by Douglas Ankney
The 25,000-member American Public Health Association (“APHA”) issued a statement addressing police violence that begins: “Law enforcement violence is a critical public health issue.” And in what could be termed a “typical case in support,” Joseph Goldstein of The New York Times reported the tragic stories of Khiel Coppin and Na’im Owens — two brothers shot and killed by New York Police Department (“NYPD”) officers.
The brothers lived in the Bedford-Stuyvesant neighborhood of Brooklyn. Their mother, Denise Elliott-Ownes, was a teacher from Trinidad and Tobago who had moved to New York to pursue her dream of becoming a lawyer. Khiel was killed in 2007 because officers reportedly mistook a hairbrush inside his sweatshirt for a handgun. A few months later, Na’im turned 16 and became a regular “target” for cops.
This was the era of stop-and-frisk. Beginning in 2008, NYPD officers stopped Na’im regularly.
That year, according to Goldstein, police recorded 540,000 stops. By 2011, there were over 685,000 stops annually.
Former Mayor Mike Bloomberg claimed stop-and-frisk was a successful measure addressing gun violence. But the facts reveal guns were recovered in fewer than 0.2 percent of the stops. Stop-and-frisk was a pretext simply to routinely stop, harass, humiliate, and abuse Black and Latinx boys and men. Almost 90 percent of all stops from 2002 through 2011 were of Black and Latinx residents.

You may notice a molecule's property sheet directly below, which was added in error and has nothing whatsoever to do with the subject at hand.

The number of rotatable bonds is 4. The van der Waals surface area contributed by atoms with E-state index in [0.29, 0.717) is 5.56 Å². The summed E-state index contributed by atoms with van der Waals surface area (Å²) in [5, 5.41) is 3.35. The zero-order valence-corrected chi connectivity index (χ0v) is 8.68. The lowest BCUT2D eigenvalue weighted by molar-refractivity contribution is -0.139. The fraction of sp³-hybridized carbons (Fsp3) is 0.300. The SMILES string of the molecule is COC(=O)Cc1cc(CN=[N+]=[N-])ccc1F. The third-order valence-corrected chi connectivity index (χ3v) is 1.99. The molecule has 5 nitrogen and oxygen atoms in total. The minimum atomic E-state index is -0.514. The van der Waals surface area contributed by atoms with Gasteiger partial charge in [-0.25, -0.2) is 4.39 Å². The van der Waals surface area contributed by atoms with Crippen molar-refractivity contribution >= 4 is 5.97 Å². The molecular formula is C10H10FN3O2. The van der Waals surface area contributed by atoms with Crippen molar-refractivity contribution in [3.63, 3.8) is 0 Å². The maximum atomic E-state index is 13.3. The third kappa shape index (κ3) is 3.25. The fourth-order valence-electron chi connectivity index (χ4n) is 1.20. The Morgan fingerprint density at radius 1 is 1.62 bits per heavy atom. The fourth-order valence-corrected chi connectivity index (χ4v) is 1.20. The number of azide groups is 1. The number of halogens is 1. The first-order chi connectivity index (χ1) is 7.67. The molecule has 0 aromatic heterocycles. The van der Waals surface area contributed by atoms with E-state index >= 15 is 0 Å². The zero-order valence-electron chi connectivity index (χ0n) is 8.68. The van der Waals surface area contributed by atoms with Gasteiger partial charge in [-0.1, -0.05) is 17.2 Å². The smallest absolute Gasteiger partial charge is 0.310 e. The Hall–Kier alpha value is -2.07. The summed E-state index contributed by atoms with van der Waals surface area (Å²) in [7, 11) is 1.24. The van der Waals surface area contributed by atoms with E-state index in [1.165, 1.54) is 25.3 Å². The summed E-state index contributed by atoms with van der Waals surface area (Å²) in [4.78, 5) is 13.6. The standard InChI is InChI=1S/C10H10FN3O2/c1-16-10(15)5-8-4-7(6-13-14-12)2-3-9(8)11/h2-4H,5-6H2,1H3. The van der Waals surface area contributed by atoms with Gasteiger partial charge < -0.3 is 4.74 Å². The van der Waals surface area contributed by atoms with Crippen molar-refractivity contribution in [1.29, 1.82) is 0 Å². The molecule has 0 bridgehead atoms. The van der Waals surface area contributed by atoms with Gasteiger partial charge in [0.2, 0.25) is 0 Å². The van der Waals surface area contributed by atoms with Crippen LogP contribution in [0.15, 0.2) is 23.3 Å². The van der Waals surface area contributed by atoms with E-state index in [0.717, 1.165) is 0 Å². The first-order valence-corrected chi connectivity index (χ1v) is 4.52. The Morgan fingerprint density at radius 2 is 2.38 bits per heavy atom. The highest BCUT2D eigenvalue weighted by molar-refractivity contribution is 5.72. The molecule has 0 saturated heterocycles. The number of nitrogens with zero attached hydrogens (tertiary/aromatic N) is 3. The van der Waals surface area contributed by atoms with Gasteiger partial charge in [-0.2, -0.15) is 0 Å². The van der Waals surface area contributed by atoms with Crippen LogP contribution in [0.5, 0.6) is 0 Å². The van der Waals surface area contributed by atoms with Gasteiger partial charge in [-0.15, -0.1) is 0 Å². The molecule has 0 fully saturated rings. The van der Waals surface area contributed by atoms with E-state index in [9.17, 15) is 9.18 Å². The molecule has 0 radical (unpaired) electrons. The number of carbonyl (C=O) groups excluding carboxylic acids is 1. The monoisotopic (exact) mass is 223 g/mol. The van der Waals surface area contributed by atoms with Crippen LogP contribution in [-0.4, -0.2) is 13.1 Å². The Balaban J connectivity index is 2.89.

Na’im was routinely subjected to the ritual degradation of being forced to lean against a car, spreading his legs, and getting patted down. In one recorded complaint to the Civilian Complaint Review Board, he described how an officer beat him with a baton. His sister, Kay (she is now an attorney and requested to be identified only by nickname), said, “Stop-and-frisk is one of the reasons I think why our paths diverged and Na’im went toward the street. It changed how I think he saw himself.” Na’im was killed in 2014 in a shootout with uniformed and plainclothed officers.
In articles appearing in the American Journal of Public Health, APHA identified “[i]nappropriate stops by law enforcement [as] one form of psychological violence with serious implications for public health” and “stops perceived as unfair, discriminatory, or intrusive are associated with adverse mental health outcomes, including symptoms of anxiety, depression, and post-traumatic stress disorder.” The articles also examined the relationship between negative police encounters and mass incarceration. They wrote, “A public health approach neither accepts harm as a given nor accepts punishment as prevention.” Those words, clear and convincing, provide a starting point on what safety, healing, and justice demand. Those words refuse the false premise that safety comes through infliction of violence and reminds us of the truth: violent policing, criminalization, and incarceration are threats to health.
The APHA concluded: “In short, to address law enforcement violence as a public health issue, it is critical that the public’s health and well-being be prioritized.”
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